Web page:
"That's all that's left of where we used to live," Shane Howard said, touching the aged 'FP 32' fire pole at the front of the Fonterra factory in Dennington.
Before the high fences capped with barbed wire and steel security gates enveloped the site, an open-plan village stood where factory employees and their families would live, work and play.
Mr Howard's parents, Teresa and Leo Howard, raised their seven children in one of the factory cottages. Shane lived there from when he was four until he left home for university at 18.
The heritage-listed cottages were knocked down in 1987.
The company had a sense of responsibility to its employees and lots of families in Dennington and the surrounding area were able to raise families from the security of employment.Shane Howard
Built in 1909 closely following English lines in the manner of estates like Port Sunlight and of architects like Parker and Unwin, they featured half dormer and lateral gables in imitation half timbering projecting from a dominant longitudinal roof.
"Nestles got away with knocking them down, it was a tragedy really. They said they needed to build a warehouse there, but they never built it," he said.
"They should have kept them, they were unique, the architectural style was called Port Sunlight and it came out of England as a new industrial model, which was about creating a holistic environment for workers.
"They had veggie gardens down the back by the river, a billiard room, club rooms and Christmas parties for all the workers and their children.
"It was a village life in a different time and a different relationship evolved between employer and employee.
"The company had a sense of responsibility to its employees and lots of families in Dennington and the surrounding area were able to raise families from the security of employment."
Generations of work at the factory
Mr Howard's grandfather Danny Howard first arrived in Dennington to work at the factory from the Ballarat goldfields.
His father Leo was born in Dennington and started work at the factory when he was 15-years-old during the Great Depression and worked there for 48 years.
"My grandfather came here to work on the foundations, and then he stayed on and worked at the factory. Dad started here at 15 in the middle of the Depression in 1931," he said.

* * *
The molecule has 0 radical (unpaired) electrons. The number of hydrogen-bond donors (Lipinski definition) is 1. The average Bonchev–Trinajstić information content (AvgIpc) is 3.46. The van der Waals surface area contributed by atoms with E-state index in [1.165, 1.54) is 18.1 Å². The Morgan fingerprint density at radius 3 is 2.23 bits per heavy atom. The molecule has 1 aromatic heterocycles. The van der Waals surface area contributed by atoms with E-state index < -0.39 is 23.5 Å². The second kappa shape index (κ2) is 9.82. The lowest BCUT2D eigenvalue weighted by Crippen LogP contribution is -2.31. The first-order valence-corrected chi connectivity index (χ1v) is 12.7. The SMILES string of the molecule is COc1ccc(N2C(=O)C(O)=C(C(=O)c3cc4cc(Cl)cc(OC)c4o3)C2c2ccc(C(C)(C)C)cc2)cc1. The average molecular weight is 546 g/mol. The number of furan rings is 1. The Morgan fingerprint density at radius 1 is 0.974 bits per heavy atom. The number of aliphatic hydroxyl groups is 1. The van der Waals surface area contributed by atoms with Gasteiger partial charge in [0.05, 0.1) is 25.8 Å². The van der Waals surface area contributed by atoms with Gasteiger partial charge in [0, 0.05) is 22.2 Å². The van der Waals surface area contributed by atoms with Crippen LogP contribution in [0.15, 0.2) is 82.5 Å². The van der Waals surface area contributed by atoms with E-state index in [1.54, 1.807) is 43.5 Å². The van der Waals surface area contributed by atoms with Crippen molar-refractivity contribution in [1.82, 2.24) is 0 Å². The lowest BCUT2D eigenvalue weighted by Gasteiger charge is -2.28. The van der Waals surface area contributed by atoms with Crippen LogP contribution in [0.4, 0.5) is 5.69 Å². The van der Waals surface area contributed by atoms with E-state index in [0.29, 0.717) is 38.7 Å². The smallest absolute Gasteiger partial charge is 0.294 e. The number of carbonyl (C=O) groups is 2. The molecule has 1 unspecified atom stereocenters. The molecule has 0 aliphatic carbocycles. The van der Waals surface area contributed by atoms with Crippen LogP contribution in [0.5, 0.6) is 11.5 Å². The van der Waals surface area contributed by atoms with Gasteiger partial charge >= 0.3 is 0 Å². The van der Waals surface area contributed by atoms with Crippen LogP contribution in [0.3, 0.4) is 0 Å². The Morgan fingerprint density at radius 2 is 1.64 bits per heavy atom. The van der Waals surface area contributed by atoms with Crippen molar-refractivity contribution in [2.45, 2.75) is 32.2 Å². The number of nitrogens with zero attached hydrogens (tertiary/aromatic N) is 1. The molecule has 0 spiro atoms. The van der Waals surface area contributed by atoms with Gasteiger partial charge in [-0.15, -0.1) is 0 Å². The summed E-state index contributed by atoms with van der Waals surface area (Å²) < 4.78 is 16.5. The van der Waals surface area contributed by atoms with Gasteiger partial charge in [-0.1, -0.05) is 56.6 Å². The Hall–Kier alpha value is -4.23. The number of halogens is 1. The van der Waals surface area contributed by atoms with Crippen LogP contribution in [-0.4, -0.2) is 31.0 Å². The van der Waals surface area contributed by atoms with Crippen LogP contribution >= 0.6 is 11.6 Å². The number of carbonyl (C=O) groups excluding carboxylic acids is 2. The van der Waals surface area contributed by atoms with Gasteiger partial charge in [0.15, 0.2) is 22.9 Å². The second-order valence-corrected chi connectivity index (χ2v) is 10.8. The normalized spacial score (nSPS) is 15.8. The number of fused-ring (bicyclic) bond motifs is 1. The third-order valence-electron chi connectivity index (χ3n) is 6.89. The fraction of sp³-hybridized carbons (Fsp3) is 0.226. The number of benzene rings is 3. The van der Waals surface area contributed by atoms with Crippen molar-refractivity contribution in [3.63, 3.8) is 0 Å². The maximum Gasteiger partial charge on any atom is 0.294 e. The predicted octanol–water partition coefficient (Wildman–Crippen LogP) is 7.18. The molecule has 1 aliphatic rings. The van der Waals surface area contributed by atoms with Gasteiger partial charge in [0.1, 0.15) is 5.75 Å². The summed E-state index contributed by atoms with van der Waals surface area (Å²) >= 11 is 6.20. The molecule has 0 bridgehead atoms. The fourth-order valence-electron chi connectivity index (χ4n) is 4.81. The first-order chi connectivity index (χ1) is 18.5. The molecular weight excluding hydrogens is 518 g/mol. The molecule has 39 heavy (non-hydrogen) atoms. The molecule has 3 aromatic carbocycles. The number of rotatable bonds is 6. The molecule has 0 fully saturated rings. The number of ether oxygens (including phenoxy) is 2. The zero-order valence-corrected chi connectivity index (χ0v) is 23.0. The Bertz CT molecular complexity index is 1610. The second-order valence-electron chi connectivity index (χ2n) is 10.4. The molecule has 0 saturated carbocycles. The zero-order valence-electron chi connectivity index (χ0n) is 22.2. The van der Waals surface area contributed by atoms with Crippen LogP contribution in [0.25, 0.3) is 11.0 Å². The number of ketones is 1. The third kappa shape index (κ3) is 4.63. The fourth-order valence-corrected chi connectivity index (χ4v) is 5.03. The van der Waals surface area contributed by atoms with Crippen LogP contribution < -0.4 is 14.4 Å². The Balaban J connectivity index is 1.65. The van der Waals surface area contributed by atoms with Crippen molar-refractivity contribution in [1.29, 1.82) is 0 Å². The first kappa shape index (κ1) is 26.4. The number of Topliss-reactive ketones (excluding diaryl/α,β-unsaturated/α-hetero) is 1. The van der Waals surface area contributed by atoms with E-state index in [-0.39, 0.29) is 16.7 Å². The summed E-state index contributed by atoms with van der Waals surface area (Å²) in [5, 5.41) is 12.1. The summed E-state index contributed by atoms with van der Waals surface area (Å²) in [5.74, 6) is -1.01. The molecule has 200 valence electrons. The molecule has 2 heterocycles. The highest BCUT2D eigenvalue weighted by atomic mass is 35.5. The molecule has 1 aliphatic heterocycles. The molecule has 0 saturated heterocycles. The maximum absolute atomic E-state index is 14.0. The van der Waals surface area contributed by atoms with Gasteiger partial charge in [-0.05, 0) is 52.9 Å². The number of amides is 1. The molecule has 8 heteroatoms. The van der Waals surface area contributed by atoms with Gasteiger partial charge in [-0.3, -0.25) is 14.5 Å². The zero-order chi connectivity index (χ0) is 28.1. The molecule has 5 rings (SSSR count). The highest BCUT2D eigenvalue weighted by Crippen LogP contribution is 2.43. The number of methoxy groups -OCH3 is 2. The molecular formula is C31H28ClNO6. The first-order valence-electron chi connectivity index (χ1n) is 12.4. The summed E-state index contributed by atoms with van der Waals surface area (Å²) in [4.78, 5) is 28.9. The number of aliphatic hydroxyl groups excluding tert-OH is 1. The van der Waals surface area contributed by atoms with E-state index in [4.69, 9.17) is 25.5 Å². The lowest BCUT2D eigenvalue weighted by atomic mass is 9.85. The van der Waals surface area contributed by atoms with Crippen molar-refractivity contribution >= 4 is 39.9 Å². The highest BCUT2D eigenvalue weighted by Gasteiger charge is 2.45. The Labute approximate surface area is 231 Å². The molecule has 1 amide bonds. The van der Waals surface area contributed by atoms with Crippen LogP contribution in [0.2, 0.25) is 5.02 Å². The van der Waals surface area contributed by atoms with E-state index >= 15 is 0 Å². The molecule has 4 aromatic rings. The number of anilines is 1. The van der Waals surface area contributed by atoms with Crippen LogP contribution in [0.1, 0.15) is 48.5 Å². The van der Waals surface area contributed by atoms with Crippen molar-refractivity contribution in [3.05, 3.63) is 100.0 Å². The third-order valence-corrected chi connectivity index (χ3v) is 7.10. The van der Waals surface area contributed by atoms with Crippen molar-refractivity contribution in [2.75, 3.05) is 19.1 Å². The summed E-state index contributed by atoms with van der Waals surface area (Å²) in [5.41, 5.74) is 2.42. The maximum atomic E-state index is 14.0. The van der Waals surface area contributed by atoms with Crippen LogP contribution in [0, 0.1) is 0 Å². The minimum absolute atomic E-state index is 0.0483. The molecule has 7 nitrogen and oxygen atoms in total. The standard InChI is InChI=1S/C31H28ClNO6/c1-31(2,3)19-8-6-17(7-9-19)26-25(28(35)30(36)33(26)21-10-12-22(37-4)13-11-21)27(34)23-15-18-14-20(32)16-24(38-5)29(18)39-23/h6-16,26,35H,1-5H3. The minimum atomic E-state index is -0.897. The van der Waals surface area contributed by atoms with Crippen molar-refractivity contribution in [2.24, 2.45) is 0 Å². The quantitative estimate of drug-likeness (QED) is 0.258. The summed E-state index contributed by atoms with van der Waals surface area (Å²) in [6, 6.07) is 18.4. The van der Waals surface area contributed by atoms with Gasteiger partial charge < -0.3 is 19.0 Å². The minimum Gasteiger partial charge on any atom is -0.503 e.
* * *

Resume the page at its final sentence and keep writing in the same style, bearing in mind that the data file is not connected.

"He said there was a line-up of men right out onto the road looking for work. It was probably because his dad worked here that he got the job, and he worked here for his entire working life."
"It was village life"
The Howard family lived in the cottage at the end on the left, closest to the river.
The kids attended St John's Primary School, which was a short bus ride or walk from the factory village, and secondary school in Warrnambool.
"The siren would go and Dad would go to work at 8am," he said.
"We'd go to school and there'd be Protestant/Catholic rivalry and kids shouting insults at one another not really knowing what it meant, but then you'd all come home and play with each other.
"They weren't real boundaries for us.There were about 96 kids when I was there and two classrooms.
"Dad walked to work and was home for lunch everyday, it was an incredibly good childhood growing up by the river."
People helped one another out, my childhood is 1960s Australia here.Shane Howard
His memories are of a tight-knit community that looked out for one another.
"It's really interesting looking back - this was a village. It was a village life and it was very contained," Shane said.
"Warrnambool was a long way away in those days, not everyone had cars, and it was very egalitarian.
"The village was here because of the factory and everyone earned about the same amount of money, the bakery prospered, the pub prospered, the sporting clubs thrived, everything prospered because of the factory.
"People helped one another out, my childhood is 1960s Australia here."
The concrete pathways that once led from the cottage doorways to the road are still visible at the site today.
Mr Howard created a painting of the old sandstone cottages from memory a few years ago. There were four siblings to a bedroom, he recalled.
"The shape of the roof is wrong but it's pretty much the spirit of what it was like at the time, our house was the end one in the foreground," he said.
"The boys' bedroom was the upstairs bedroom and we looked straight down the river to Levy's and the dunes over there.
"That was kind of like the outer reaches of where you get to in a day and back. It's probably why I've got such an attachment to the dunes, that was like the wild country over there.
"Dad told stories about how in the old days people used to go and have picnics at Levys and how when the whales would beach there the men would go over from the town and they would harvest the oil for their lamps."
Mr Howard's father Leo Howard was the superintendent of coffee production, and the kids would work there in the summer holidays to earn some pocket money.
"For my older brother and I there was no corner of the factory that we couldn't get into. The old nightwatchmen used to chase us out," he said with a laugh.
Where 'Factory Man' was born
It was in this setting that Howard wrote Factory Man, which would later appear on Goanna's best-selling album Spirit of Place.
"I remember one time there was an incident and my dad nearly lost his job here," he said.
"I would have been a teenager, and I remembered thinking, 'Wow, you can just be made redundant like that' from some corporate decision a long way away.
"I guess I swore I'd never find myself in that situation.
"It's probably been my motivation to be my own boss, and not be at the mercy of someone else.
"The more you give it seems the more they take away. That's the two-edged sword."
He hopes that the land surrounding the site will be protected from development when the factory is inevitably vacated.
"I hope they protect the area and don't just develop the whole place," he said.